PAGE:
My entrepreneurial journey started while I was working for someone else. As head of innovation, my day job was to turn ideas into profitable new products and services. At night and at the weekends I was working on a side hustle - getting my own business Prolifiko off the ground.
Juggling my day job alongside a side business got me hooked on the approaches people take to make ideas happen. I found there are similar patterns - whether you an intrepreneur, an entrepreneur or doing a bit of both with a side hustle. In writing my book How to Have a Happy Hustle I interviewed innovation experts, startup founders and ideas makers to translate the processes they use into everyday language and practical advice for people to follow. Here are some approaches that work.
1. Dream big but start small.
Ambition is great – it gets us out of bed in the morning and striving for more. But without a plan, your dreams can come to nothing. You must start. And by starting small you bypass the fear centres of the brain, lower the stakes, and are more likely to rack up the wins that will keep you motivated, positive and moving forward. If you want to make ideas happen, think of the smallest thing you need to do to start, it could be telling someone about your idea, naming it, or buying a website domain.
2. Forget perfectionism.
Don’t wait until you’ve honed your idea to perfection, instead get your products and services into the world quickly and often. Think of each version as an experiment to gather data to inform what you’re doing next. By doing this in small increments you learn fast and improve your idea as it takes shape in the world - and it stops you forging ahead with a failed plan when the evidence tells you to quit or change course.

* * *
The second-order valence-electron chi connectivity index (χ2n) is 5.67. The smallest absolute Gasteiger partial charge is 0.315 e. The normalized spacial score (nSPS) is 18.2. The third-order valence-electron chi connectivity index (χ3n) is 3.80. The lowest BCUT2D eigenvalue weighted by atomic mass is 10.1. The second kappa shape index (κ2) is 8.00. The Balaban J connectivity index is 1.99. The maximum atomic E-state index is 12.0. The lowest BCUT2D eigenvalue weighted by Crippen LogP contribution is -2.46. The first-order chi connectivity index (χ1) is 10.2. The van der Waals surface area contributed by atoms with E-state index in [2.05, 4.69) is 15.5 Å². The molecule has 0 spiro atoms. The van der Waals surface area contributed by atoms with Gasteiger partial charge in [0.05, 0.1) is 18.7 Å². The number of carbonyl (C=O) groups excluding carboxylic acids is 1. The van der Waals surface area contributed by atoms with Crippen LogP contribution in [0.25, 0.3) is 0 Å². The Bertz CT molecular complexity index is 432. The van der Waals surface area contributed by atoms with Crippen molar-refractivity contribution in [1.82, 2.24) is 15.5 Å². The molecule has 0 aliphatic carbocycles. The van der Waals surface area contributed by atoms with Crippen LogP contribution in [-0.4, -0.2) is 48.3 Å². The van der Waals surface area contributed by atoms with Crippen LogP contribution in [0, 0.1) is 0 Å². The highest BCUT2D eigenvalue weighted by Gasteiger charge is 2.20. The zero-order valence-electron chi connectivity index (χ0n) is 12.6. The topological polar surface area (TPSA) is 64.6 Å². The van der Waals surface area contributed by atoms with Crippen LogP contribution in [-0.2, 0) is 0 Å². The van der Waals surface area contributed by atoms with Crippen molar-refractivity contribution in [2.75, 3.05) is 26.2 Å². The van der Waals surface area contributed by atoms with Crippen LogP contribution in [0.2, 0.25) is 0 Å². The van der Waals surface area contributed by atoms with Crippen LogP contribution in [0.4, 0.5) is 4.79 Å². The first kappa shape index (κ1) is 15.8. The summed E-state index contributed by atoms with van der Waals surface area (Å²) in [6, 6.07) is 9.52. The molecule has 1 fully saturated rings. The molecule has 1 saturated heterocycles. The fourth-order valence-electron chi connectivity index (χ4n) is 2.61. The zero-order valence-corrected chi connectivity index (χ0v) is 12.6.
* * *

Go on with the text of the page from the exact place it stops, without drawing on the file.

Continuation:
3. Gather feedback
Find out what works by asking people for their feedback. For example, imagine you’re launching a cake baking business, don’t spend days baking full-size showstopper to test, but instead create small cupcakes that people can taste. Then you can quickly change flavours, colours and icing until you land on a version that people love.
4. Connect with other people
Working in isolation is the worst thing you can do. Not only is it lonely, you’ll lack the support you need to keep going. Find friends who can encourage you, early customers who can test and feedback, communities of fans who will spread the word, and networks of people on a similar journey - whether they’re business advisors or other people starting out. Relationships will help you and your idea thrive.
5. Prioritise and make time
You need to prioritise to fit a new business idea or side project into your schedule. That isn’t easy. It involves saying ‘no’ to nice offers, setting boundaries, and reprioritising what’s in your schedule so there’s space to make things happen. There are many ways to make time - you might build a daily habit, working at the same time each day, perhaps before or after work or during your lunch break. Some people prefer being spontaneous and making the most of delayed trains or cancelled plans. Others schedule time, booking appointments across a week or a month. The important thing is to treat your idea like any other commitment. Don’t feel bad when you really don’t have the time, but make the most of when you do. You’ll be surprised what you can achieve, even when you’re feeling tired and uninspired.
How to have a happy hustle
When researching the book, I found people are motivated to make ideas happen because they’re looking for fulfillment and new experiences rather than looking for extra income. As you get your idea off the ground, notice what you enjoy doing, reflect on what works and what you’d like to do more of, seek out engagement, and be motivated by what excites, challenges and stimulates you.
I’m not going to sugar-coat it. Building a business is tough – that’s why it’s a hustle. It involves time, effort and hard work, often alongside your current commitments. If you start small, work on an idea that excites and motivates you, and build it step by step, you’ll increase your chance of success and find fulfillment in the process.
Bec Evans is a writer, speaker and startup founder. She’ll be sharing stories and advice from How to Have a Happy Hustle: The Complete Guide to Making Your Ideas Happen on Thursday November 21 at Hub26 - you can get your tickets here: https://www.eventbrite.co.uk/e/make-your-ideas-happen-with-bec-evans-kirklees-tickets-77978378429